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article imageNASA study confirms initial findings — space can alter genes

By Karen Graham     Mar 13, 2018 in Science
Scott and Mark Kelly are identical twin brothers, and retired astronauts— the only identical twin astronauts in history. And the twin brothers presented NASA with a unique opportunity to study the effects of spaceflight on the human body.
Our nation's space program has grown increasingly sophisticated and ambitious. With future missions focusing on exploration at greater distances from our home planet, and extended stays in space being a requirement, mundane issues have grown in importance.
From the challenges of growing and providing nutritious foods to managing an environment fraught with risks from radiation, lunar dust, zero-gravity conditions, and more, the Human Research Program (HRP) was established as a result of NASA's refocus of the space program on exploration in early 2004.
The HRP is dedicated to discovering the best methods and technologies to support safe, productive human space travel, as well as educating the public about the challenges of human space travel. So when Scott Kelly was selected, along with Mikhail Korniyenko, for a special 340-day so-called year-long mission to the International Space Station, HRP was provided with the opportunity to study the medical, psychological and biomedical challenges faced by astronauts during long-duration spaceflight.
Scott Kelly (on the left)  and Mikhail Korniyenko (on the right)  were selected for the one-year mis...
Scott Kelly (on the left), and Mikhail Korniyenko (on the right), were selected for the one-year mission in 2012.
One-Year Mission & Twins Study
The two astronauts began their year in space on March 27, 2015, and returned to Earth on March 1, 2016. And while data from the 12-month expedition will help in formulating current assessments of crew performance and health, as well as validate countermeasures to reduce the risks associated with future exploration, the HRP also conducted a comparative study on the genetic effects of spaceflight with Scott’s twin brother Mark as the ground control subject.
As for the Twins Study, it encompassed 10 different investigators who coordinated and shared all data and analysis as one large, integrated research team. The study itself focused on four categories of research split into 10 investigations to evaluate the identical twin astronauts Scott and Mark Kelly.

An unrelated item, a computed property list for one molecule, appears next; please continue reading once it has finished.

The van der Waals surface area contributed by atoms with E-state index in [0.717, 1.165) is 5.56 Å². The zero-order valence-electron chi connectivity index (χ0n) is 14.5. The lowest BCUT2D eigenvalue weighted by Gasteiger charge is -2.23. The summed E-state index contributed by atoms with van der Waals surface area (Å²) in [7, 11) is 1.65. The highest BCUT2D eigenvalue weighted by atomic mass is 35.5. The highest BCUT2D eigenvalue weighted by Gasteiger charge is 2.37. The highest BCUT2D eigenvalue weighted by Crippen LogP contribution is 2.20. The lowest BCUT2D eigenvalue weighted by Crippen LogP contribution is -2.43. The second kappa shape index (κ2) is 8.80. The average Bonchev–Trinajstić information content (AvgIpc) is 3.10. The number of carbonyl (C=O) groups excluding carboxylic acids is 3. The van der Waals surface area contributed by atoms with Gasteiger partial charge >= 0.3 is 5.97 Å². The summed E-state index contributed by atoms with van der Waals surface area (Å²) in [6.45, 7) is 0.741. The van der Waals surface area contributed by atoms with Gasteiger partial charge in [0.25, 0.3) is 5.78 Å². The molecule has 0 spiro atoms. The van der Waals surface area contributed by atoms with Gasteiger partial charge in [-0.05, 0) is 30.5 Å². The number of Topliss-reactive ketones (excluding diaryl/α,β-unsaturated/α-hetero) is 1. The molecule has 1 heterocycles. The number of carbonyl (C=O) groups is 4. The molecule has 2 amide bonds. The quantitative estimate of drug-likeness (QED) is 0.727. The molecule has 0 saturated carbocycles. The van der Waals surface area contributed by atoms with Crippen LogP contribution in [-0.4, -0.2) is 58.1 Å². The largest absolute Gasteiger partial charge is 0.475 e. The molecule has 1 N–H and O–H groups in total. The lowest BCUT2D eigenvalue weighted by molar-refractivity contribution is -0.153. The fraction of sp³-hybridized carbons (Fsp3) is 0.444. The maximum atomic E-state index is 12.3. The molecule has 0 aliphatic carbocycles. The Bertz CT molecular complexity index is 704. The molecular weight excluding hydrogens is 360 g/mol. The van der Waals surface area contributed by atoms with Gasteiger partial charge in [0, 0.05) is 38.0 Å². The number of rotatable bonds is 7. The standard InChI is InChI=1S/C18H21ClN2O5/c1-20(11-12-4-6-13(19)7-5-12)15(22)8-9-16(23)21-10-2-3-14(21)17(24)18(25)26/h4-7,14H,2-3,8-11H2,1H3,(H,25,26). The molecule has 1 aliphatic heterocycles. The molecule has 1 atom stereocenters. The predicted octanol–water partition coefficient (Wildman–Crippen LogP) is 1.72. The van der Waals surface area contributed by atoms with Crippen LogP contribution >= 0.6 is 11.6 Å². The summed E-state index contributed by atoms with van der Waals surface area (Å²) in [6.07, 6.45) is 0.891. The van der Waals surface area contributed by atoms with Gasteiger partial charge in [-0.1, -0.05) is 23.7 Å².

As the saying goes, science takes time. Scott and Mark have identical DNA - the genetic code that tells cells when and how to work. So researchers tested both brothers before, during and after Scott's year in space to map specific changes in the astronauts' physical and mental health.
Identical twin astronauts  Scott and Mark Kelly  are subjects of NASA’s Twins Study. Scott (right)...
Identical twin astronauts, Scott and Mark Kelly, are subjects of NASA’s Twins Study. Scott (right) spent a year in space while Mark (left) stayed on Earth as a control subject.
And because different research laboratories were given different missions in the comparative study, it took about two years to come up with the preliminary results, and they’re quite interesting. Later in 2018, an integrated summary publication of the Twin Study is expected to be released.
Preliminary findings in the Twin Study
Measuring large numbers of metabolites, cytokines, and proteins, researchers learned that spaceflight is associated with oxygen deprivation stress, increased inflammation, and dramatic nutrient shifts that affect gene expression. After Scott returned to Earth from his year-long mission, it took his body time to re-adapt to Earth's gravity.
And most of Scott's physical changes, including his two inches in height gain, proved to be responses to the low gravity, low-oxygen environment of space, according to NASA. Some changes returned to baseline within hours or days of landing, while a few persisted after six months.
The Twins Study Investigators came from around the country to meet and share their final research re...
The Twins Study Investigators came from around the country to meet and share their final research results at the annual Human Research Program Investigators’ Workshop held in Galveston, Texas in January 2018.
Of particular interest were the changes to Scott's DNA. Scott’s telomeres (endcaps of chromosomes that shorten as one ages) actually became significantly longer in space. This unexplained anomaly was verified with multiple assays and genomics testing. However, most of the telomeres returned to normal lengths within two days of Scott's return to Earth.
Researchers now know that 93 percent of Scott’s genes returned to normal after landing. However, the remaining 7 percent point to possible longer-term changes in genes related to his immune system, DNA repair, bone formation networks, hypoxia, and hypercapnia. Hypercapnia refers to excessive carbon dioxide in the bloodstream, typically caused by inadequate respiration.
Increasing the mission from the typical six-month length to almost one year resulted in no significant decreases in Scott’s cognitive performance while in flight. But he did exhibit a pronounced decrease in speed and accuracy post-flight, which NASA attributed to Scott's re-exposure and adjustment to Earth’s gravity, along with his busy schedule.
The results of this study will be helpful in preparing for future space missions. There is no doubt that further research is still needed to understand what happened to Scott Kelly's DNA. This could be a significant issue in prolonged space travel.
More about NASA, twins study, Kelly twins, Telomeres, genetic profiling
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